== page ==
O'Reilly: No, so do I, and I'm so glad you brought that up. Anyway. It seems to me like they're not necessarily betting on oil being below $50. They're just being a little less bullish.

Muckerman: Being a little less bullish, but also, because they still have such high long bets if oil starts to fall a little bit more and they get a little nervous and they sell, that could just be added pressure to the downside for oil prices.

O'Reilly: You could get a cascade.

Muckerman: A cascade, yeah, that's a good word.

O'Reilly: Well, you know, I'm a bit of a poet. Do you care about any of this? For our listeners who are, obviously, long-term Foolish investors?

Muckerman: It's just funny to see how whimsical these hedge funds really are, to go from record longs one day to, the very next week, record selling.

O'Reilly: I think it's algorithms.

Muckerman: It very well could be.

O'Reilly: There was one hedge fund that was an algorithmic trading firm; the name escapes me.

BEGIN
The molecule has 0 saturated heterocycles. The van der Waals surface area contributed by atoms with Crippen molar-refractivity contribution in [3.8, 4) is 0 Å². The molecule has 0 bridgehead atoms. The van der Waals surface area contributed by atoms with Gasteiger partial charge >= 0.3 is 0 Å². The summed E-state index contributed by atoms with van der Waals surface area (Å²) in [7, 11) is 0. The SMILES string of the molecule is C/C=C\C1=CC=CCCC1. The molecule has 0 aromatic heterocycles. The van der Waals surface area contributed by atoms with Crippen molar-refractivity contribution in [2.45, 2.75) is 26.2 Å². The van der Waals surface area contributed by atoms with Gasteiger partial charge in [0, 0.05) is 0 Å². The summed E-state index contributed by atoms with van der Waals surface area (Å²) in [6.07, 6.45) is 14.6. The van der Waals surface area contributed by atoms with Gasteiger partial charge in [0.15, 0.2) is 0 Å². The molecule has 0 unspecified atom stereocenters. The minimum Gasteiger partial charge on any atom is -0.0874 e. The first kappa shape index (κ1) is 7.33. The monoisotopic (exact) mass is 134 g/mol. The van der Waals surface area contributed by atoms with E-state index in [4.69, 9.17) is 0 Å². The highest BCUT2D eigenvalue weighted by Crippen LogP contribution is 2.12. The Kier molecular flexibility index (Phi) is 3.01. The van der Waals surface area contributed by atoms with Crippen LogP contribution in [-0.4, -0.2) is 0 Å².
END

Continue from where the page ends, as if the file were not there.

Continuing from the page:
Muckerman: There's more than one.

O'Reilly: Bottom line, 90% of the trades on the New York Stock Exchange, it's just algorithms going nuts.

Muckerman: I would imagine it's very high, I don't want to call out a number, but it's very high. It's higher than 50%.

O'Reilly: I think of an algorithm that could flip instantly and it would be hilarious.

Muckerman: Maybe we just need to start making a lot of tweets about bullish oil, because apparently some algorithms read Twitter.

O'Reilly: They do read Twitter, you're right. So, Mr. Muckerman!

Muckerman: Yes?

O'Reilly: Shell Oil a couple months ago.

Muckerman: Yeah, Royal Dutch Shell.

O'Reilly: They sold off their oil-sands assets up there in the Canadian North.

Muckerman: Not every last barrel of exposure, but yeah, they sold off $7.25 billion worth.

O'Reilly: So, naturally, you're like, that's a lot of money.

Muckerman: Yeah, they sold it to Canadian Natural Resources.

O'Reilly: All of a sudden, ConocoPhillips announces this week --

Muckerman: A deal nearly double that at $13.3 billion, and that's also on the tales of Marathon Oil selling $2.5 billion --

O'Reilly: What did they pay for these assets?

Muckerman: That I haven't really taken a dive into.

O'Reilly: For an oil company, $1 billion is like ... but this is a chunk of change for even these guys.